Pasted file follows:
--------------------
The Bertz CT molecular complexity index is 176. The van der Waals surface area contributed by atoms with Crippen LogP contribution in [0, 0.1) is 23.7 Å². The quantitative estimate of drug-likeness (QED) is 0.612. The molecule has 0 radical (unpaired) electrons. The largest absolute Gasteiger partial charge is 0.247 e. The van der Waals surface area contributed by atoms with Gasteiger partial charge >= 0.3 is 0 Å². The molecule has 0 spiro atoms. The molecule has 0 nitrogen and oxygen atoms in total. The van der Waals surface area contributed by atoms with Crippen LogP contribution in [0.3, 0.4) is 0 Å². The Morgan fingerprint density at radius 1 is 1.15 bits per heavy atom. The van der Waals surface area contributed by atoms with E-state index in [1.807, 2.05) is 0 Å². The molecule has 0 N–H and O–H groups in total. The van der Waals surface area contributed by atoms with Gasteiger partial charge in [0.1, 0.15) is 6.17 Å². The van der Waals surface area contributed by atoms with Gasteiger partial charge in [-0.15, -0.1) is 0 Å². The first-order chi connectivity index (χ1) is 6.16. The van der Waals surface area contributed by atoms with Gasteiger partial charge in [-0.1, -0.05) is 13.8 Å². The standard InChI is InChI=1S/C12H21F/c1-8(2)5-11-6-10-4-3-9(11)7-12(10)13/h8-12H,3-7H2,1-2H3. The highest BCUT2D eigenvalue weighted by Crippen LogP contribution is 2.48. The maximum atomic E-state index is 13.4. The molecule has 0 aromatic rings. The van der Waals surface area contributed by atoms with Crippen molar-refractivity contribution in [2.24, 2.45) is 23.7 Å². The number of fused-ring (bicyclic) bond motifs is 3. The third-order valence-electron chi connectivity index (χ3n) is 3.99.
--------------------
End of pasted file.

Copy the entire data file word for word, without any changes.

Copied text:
The Bertz CT molecular complexity index is 176. The van der Waals surface area contributed by atoms with Crippen LogP contribution in [0, 0.1) is 23.7 Å². The quantitative estimate of drug-likeness (QED) is 0.612. The molecule has 0 radical (unpaired) electrons. The largest absolute Gasteiger partial charge is 0.247 e. The van der Waals surface area contributed by atoms with Gasteiger partial charge >= 0.3 is 0 Å². The molecule has 0 spiro atoms. The molecule has 0 nitrogen and oxygen atoms in total. The van der Waals surface area contributed by atoms with Crippen LogP contribution in [0.3, 0.4) is 0 Å². The Morgan fingerprint density at radius 1 is 1.15 bits per heavy atom. The van der Waals surface area contributed by atoms with E-state index in [1.807, 2.05) is 0 Å². The molecule has 0 N–H and O–H groups in total. The van der Waals surface area contributed by atoms with Gasteiger partial charge in [0.1, 0.15) is 6.17 Å². The van der Waals surface area contributed by atoms with Gasteiger partial charge in [-0.15, -0.1) is 0 Å². The first-order chi connectivity index (χ1) is 6.16. The van der Waals surface area contributed by atoms with Gasteiger partial charge in [-0.1, -0.05) is 13.8 Å². The standard InChI is InChI=1S/C12H21F/c1-8(2)5-11-6-10-4-3-9(11)7-12(10)13/h8-12H,3-7H2,1-2H3. The highest BCUT2D eigenvalue weighted by Crippen LogP contribution is 2.48. The maximum atomic E-state index is 13.4. The molecule has 0 aromatic rings. The van der Waals surface area contributed by atoms with Crippen molar-refractivity contribution in [2.24, 2.45) is 23.7 Å². The number of fused-ring (bicyclic) bond motifs is 3. The third-order valence-electron chi connectivity index (χ3n) is 3.99.